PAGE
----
Later that year, in September, Vampire was involved in a much-publicised accident at Elvington when a tyre burst during a televised run by Top Gear TV presenter Richard Hammond. The car was badly damaged, but Hammond recovered after sustaining head injuries. Primetime sold the wreckage and Split Second (which went to drag racer Julian Webb), and retired from the record breaking business.

David Tremayne and Team STAY GOLD now take aim at Fallows’ 301.670 mph UK land speed record, determined to do their best to add another chapter to a glorious story of human adventure.

However, there is an important distinction.

As we are not running under MSA sanction, we cannot claim the UK land speed record.

We are running under IOPD sanction, in which case we will, if successful, claim the UK fastest Car and Driver honours.

 

 

OUTRIGHT WORLD (AND UK) LAND SPEED RECORD – to 1927 (mph)

Date                           Driver                         Vehicle                      Venue                        Distance                    Speed

08.11.09                   Victor Hemery          Benz                           Brooklands               km                               125.947

24.06.14                   LG Hornsted             Benz                           Brooklands               –                                   124.100 *

17.05.22                   KL Guinness             Sunbeam                   Brooklands               km                               133.750

25.09.24                   Malcolm Campbell  Sunbeam                   Pendine Sands         km                               146.160

21.07.25                   Malcolm Campbell  Sunbeam                   Pendine Sands         mile                             150.766

16.03.26                   Henry Segrave           Sunbeam                   Southport Beach     km                               152.330

27.04.26                   JG Parry Thomas      Babs                           Pendine Sands         km                               169.300

28.04.26                   JG Parry Thomas      Babs                           Pendine Sands         km                               171.020

04.02.27                   Malcolm Campbell  Bluebird                     Pendine Sands         km                               174.883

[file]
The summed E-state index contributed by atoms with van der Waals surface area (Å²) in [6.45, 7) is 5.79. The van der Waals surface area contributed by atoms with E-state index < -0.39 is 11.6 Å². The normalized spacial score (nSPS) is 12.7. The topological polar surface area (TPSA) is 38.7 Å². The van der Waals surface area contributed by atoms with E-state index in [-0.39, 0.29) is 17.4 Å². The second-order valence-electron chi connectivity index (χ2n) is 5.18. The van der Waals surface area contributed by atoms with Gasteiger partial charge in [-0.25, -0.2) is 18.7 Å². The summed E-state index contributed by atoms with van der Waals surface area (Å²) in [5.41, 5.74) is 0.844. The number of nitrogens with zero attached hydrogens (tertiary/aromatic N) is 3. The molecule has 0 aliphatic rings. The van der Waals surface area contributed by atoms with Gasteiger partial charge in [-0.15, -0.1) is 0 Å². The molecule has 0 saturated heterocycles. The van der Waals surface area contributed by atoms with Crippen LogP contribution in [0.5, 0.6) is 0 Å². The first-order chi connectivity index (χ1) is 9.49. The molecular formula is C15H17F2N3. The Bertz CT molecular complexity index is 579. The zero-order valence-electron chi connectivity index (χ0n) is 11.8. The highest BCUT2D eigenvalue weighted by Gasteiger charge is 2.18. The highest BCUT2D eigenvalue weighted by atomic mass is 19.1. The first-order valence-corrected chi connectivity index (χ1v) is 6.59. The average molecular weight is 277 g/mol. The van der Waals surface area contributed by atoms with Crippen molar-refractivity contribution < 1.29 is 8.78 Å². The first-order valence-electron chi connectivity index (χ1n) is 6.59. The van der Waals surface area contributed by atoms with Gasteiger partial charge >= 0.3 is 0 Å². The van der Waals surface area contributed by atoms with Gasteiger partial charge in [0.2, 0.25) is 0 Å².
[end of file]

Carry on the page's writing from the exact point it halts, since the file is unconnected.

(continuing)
UK LAND SPEED RECORD – 1927 to date (mph)

04.02.27                   Malcolm Campbell  Bluebird                     Pendine Sands         km                               174.883

03/04.10.70             Tony Densham         Commuter                 Elvington                   km                               207.600

01.10.77                   Barry Bowles             Blonde Bombshell   Elvington                   qtr mile                      218.710

24/25.09.80             Richard Noble          Thrust2                      Greenham                 mile                             248.870

02.06.99                   Colin Fallows            Vampire                     Elvington                   qtr mile                      269.090

02.06.99                   Colin Fallows            Vampire                     Elvington                   500 m                        269.310

05.07.00                   Mark Newby             Split Second              Elvington                   qtr mile                      272.930

05.07.00                   Colin Fallows            Vampire                     Elvington                   qtr mile                      300.300

07.07.06                   Colin Fallows            Vampire                     Fairford                      500 m                        301.670

 

* First official two-way run

 

 

CURRENT UK LAND SPEED RECORDS

Mile

24/25.09.80             Richard Noble          Thrust2                      Greenham                 mile                             248.870

Qtr mile

05.07.00                   Colin Fallows            Vampire                     Elvington                   qtr mile                      300.300

Kilometre

05.07.00                   Colin Fallows            Vampire                     Elvington                   km                               297.990

500 m

07.07.06                   Colin Fallows            Vampire                     Fairford                      500 m                        301.670 *

 

* UK land speed record